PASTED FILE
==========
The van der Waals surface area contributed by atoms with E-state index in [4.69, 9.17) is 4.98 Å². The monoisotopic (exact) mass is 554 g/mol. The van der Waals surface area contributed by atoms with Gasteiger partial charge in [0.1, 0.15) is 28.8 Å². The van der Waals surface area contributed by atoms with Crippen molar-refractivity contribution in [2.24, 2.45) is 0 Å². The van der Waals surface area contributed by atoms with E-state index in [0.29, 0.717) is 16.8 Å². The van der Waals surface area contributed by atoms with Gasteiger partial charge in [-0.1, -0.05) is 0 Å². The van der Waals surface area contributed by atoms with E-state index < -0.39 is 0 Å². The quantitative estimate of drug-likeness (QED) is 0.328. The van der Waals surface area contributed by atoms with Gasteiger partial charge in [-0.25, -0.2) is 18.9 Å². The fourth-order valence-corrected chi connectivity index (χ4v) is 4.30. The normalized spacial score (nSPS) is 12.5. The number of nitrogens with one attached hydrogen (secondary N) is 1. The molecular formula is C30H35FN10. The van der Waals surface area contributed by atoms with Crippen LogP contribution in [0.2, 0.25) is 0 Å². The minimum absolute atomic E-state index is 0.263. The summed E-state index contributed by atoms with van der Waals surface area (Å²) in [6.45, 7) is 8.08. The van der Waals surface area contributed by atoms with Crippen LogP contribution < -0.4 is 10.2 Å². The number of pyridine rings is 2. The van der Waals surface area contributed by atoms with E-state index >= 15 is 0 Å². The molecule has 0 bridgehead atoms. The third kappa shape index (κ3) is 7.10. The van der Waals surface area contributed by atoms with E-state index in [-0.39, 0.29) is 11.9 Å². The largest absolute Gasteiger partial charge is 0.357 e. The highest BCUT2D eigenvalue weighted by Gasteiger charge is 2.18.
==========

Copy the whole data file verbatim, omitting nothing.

The van der Waals surface area contributed by atoms with E-state index in [4.69, 9.17) is 4.98 Å². The monoisotopic (exact) mass is 554 g/mol. The van der Waals surface area contributed by atoms with Gasteiger partial charge in [0.1, 0.15) is 28.8 Å². The van der Waals surface area contributed by atoms with Crippen molar-refractivity contribution in [2.24, 2.45) is 0 Å². The van der Waals surface area contributed by atoms with E-state index in [0.29, 0.717) is 16.8 Å². The van der Waals surface area contributed by atoms with Gasteiger partial charge in [-0.1, -0.05) is 0 Å². The van der Waals surface area contributed by atoms with E-state index < -0.39 is 0 Å². The quantitative estimate of drug-likeness (QED) is 0.328. The van der Waals surface area contributed by atoms with Gasteiger partial charge in [-0.25, -0.2) is 18.9 Å². The fourth-order valence-corrected chi connectivity index (χ4v) is 4.30. The normalized spacial score (nSPS) is 12.5. The number of nitrogens with one attached hydrogen (secondary N) is 1. The molecular formula is C30H35FN10. The van der Waals surface area contributed by atoms with Crippen LogP contribution in [0.2, 0.25) is 0 Å². The minimum absolute atomic E-state index is 0.263. The summed E-state index contributed by atoms with van der Waals surface area (Å²) in [6.45, 7) is 8.08. The van der Waals surface area contributed by atoms with Crippen LogP contribution < -0.4 is 10.2 Å². The number of pyridine rings is 2. The van der Waals surface area contributed by atoms with E-state index >= 15 is 0 Å². The molecule has 0 bridgehead atoms. The third kappa shape index (κ3) is 7.10. The van der Waals surface area contributed by atoms with E-state index in [-0.39, 0.29) is 11.9 Å². The largest absolute Gasteiger partial charge is 0.357 e. The highest BCUT2D eigenvalue weighted by Gasteiger charge is 2.18.